The precipitation accumulation will vary significantly depending on the amount of embedded convection that manages to develop. Current indications are that after a few showers late this morning, rain will begin to push across the Red River Valley late this afternoon or early this evening. The rain should end over the Southern RRV overnight as the low pulls further north and shifts the precipitation north as well. In Winnipeg, the rain should end sometime early tomororw morning; likely before 8 AM. Total rainfall amounts are difficult to pin down, as it will be directly proportional to the amount of convection that develops, but I would put my money on a general area of 5-10 mm (1/5 – 2/5”). If any significant convection should develop, some areas could potentially see up to 15mm of rain (~ 1/2”).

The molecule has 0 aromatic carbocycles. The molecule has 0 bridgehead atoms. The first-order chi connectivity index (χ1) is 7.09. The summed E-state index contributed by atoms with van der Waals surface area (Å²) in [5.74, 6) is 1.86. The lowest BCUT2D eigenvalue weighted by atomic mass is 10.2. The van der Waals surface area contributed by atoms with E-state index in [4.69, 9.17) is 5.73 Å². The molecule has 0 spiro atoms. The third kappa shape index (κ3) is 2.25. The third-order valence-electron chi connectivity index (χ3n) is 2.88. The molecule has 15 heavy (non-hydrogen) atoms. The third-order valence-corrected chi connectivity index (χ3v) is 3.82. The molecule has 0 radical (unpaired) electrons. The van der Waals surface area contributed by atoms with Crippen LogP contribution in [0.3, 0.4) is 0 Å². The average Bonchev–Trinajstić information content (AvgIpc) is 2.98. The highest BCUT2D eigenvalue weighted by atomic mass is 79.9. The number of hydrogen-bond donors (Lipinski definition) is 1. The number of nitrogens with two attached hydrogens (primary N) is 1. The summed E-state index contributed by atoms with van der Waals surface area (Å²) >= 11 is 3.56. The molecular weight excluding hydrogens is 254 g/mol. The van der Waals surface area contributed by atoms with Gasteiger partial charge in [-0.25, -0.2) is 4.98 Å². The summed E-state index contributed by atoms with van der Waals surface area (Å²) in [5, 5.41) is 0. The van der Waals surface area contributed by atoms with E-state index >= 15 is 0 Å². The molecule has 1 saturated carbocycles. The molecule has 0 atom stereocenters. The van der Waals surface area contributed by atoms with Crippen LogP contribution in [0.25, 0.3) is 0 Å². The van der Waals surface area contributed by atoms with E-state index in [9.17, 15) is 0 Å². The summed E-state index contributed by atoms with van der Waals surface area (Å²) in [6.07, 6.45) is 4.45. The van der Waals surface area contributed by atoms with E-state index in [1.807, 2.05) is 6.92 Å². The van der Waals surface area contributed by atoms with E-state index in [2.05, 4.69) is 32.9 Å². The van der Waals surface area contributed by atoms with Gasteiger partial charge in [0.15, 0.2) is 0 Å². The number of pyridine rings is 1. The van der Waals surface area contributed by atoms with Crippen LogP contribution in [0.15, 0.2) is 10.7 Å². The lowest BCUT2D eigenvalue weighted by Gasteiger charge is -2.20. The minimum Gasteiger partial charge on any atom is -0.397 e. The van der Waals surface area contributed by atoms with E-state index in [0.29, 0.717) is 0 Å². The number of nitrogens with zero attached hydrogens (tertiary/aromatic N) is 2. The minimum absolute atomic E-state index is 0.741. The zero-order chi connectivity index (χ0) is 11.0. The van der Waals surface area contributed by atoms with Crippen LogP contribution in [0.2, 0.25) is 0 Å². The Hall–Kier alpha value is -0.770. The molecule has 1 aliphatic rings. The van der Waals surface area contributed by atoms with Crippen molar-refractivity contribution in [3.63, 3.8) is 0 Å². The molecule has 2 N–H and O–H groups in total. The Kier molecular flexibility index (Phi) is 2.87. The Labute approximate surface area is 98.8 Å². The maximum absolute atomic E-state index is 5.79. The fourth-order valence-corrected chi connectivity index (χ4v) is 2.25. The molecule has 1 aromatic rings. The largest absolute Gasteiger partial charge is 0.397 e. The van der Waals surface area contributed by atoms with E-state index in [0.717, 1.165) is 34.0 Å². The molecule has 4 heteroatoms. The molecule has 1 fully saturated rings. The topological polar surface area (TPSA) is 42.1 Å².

Once this precipitation clears out, the rest of the weekend will remain a little unsettled. The warm front maintains its position across ND, which will result in the chance of rain over the RRV as convection rides up over the warm front into Southern MB. Next week looks quite nice, however, with mostly sunny skies and temperatures in the low-to-mid teens. How all this precipitation will affect the river levels remains to be seen, however any accumulating precipitation has people concerned with the extremely high river levels that already are impacting the RRV. For more flood information, Rob over at Rob’s Blog has put together a nice collection of flood links.